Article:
Eggplant-shaped Vessel by Kosuge Kogetsu
Eggplant-shaped Flower Vessel
14.5 x 7 x 6.25 in
36 x 19 x 16 cm
Original box signed and sealed by the artist
Original lacquered water container
This beautiful basket is both formal and warm, like a portrait of a favorite relative. The basket is made in the form of an eggplant, a royal among vegetables. The finely woven base pattern gives the surface a naturalistic depth. The handle is just lovely.
The integrity and humor with which bamboo artists approach such everyday objects—eggplants, potatoes, the grassy packaging made for fermented soy beans—is charming and yet also bewildering to those for whom art should search for ‘higher’ truths and ‘deeper’ individual expression. The bewilderment increases as one finds the same artists were just as able to create compelling ‘abstract’ works. In bamboo artists have been able to range across and link together such apparently distinct aesthetic intentions-—and to do so with such fluency that one is obliged to reconsider the initial rationale for their separation. And does not this reconsideration of the traditional and the abstract throw the history of the 'dialogue' between Western and Eastern art into question? Who has been saying what to whom, exactly?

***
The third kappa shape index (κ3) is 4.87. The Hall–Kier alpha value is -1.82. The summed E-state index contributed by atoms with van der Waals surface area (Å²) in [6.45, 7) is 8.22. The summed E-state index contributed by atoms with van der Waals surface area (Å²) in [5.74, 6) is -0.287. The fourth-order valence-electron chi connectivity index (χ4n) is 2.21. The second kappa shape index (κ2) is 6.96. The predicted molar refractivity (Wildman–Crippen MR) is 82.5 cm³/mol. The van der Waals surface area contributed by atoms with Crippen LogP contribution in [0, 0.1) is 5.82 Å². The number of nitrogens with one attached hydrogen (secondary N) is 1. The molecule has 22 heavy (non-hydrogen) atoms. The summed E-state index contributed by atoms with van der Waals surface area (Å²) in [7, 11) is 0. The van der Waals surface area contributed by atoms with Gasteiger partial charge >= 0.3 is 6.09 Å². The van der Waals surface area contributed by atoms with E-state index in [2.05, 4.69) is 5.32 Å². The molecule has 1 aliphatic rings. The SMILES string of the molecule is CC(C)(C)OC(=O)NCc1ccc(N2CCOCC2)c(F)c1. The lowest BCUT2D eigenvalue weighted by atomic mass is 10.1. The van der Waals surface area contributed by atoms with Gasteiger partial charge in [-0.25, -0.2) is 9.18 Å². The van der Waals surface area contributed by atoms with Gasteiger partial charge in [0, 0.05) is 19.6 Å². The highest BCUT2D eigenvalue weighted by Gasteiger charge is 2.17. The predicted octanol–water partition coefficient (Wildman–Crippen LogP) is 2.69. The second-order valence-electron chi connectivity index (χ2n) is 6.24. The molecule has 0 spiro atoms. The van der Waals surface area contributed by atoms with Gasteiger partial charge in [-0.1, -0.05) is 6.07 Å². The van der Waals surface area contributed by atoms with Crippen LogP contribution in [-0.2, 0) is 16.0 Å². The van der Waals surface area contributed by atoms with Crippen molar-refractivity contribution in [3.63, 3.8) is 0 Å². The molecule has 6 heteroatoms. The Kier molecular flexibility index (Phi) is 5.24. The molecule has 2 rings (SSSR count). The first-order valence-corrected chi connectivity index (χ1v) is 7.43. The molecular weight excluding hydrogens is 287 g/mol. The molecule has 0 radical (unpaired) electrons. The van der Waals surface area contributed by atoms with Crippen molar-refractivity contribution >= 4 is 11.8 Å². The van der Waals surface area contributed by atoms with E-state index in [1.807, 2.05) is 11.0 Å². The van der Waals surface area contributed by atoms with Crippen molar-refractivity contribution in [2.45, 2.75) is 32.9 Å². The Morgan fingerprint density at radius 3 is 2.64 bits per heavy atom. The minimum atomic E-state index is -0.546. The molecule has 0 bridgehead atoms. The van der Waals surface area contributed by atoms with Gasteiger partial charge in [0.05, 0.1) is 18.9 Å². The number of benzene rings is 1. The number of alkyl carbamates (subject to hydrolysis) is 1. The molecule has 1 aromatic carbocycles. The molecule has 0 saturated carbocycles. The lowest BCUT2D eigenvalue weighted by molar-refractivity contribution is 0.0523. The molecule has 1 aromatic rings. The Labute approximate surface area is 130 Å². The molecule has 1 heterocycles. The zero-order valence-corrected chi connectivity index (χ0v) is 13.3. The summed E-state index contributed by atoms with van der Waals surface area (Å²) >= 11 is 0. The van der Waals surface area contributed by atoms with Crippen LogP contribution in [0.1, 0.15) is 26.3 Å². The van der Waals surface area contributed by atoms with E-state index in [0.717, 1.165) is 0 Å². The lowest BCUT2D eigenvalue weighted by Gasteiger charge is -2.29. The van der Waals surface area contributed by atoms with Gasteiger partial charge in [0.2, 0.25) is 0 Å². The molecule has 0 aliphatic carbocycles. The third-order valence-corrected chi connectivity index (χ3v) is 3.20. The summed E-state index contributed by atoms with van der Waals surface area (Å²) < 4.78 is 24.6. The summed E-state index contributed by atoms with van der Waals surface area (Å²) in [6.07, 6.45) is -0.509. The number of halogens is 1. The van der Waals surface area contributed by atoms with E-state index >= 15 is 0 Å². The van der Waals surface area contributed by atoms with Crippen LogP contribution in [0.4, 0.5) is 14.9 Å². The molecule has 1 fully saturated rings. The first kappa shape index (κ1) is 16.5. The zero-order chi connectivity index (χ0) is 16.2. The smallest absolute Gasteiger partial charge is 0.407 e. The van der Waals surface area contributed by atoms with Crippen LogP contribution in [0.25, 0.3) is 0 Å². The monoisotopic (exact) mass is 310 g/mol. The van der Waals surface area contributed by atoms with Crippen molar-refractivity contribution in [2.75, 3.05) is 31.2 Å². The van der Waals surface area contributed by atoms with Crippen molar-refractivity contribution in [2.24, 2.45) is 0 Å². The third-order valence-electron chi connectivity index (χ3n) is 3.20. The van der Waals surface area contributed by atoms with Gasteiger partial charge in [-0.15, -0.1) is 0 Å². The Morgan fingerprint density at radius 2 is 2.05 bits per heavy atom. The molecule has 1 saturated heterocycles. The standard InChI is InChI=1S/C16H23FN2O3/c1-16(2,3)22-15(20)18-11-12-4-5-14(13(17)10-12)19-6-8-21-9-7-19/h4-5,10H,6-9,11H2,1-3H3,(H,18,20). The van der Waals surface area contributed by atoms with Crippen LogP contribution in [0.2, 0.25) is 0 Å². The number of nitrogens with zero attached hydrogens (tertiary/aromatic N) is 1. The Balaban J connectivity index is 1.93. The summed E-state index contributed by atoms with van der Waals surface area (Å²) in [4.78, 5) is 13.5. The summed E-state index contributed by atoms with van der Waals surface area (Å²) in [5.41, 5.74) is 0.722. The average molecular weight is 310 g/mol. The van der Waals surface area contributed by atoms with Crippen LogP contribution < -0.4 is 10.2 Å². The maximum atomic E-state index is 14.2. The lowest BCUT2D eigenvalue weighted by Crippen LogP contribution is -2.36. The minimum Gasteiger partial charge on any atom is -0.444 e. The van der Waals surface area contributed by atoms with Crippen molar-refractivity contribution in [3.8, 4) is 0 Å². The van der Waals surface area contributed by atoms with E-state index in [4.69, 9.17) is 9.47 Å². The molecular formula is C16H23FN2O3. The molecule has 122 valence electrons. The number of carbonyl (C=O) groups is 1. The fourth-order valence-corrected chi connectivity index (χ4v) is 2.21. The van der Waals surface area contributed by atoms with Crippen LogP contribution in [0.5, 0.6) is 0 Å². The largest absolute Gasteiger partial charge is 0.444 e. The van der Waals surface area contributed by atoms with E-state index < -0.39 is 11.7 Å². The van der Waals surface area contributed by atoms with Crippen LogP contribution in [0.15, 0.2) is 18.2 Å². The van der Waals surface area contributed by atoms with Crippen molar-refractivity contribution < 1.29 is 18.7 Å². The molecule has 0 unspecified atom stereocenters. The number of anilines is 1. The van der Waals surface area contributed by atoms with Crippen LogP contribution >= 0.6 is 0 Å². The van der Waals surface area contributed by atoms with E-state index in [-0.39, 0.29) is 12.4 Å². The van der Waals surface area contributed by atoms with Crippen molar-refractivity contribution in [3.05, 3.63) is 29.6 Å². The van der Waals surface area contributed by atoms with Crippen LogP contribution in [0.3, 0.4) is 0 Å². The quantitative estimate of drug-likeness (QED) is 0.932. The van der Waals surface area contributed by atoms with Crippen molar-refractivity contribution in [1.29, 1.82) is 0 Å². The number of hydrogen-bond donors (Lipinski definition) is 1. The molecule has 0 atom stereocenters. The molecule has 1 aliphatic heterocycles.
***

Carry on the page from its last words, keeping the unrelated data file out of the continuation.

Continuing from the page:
Kosuge Kogetsu is the son and student of Kosuge Chikudo (1895-1966) of Niigata. Chikudo was the elder of a relatively small number of bamboo artists of the region who achieved outsize influence in the world of bamboo art. Located on the Sea of Japan, Niigata is a place of superlatively dynamic natural energy. It has high mountains, thick forests and wide lowland plains run through with powerful rivers. It is tectonically active and full of hot springs, with long, snow-filled winters and short, hot, fecund summers in which much work must be done.
The region has been home to the people of the archipelago for thousands of years. Jomon ceramics achieved unparalleled development there. The bamboo art of the region also has notable quality, with some special techniques and ideas developed in relation to several local varieties of bamboo found there, as well as clear dialogue with the bamboo basketry of Japan’s northern and eastern territories. Throughout his life, Kogetsu’s fine works were especially prized by tea practitioners for their sensible understatement and quiet confidence, and are not often found at public market.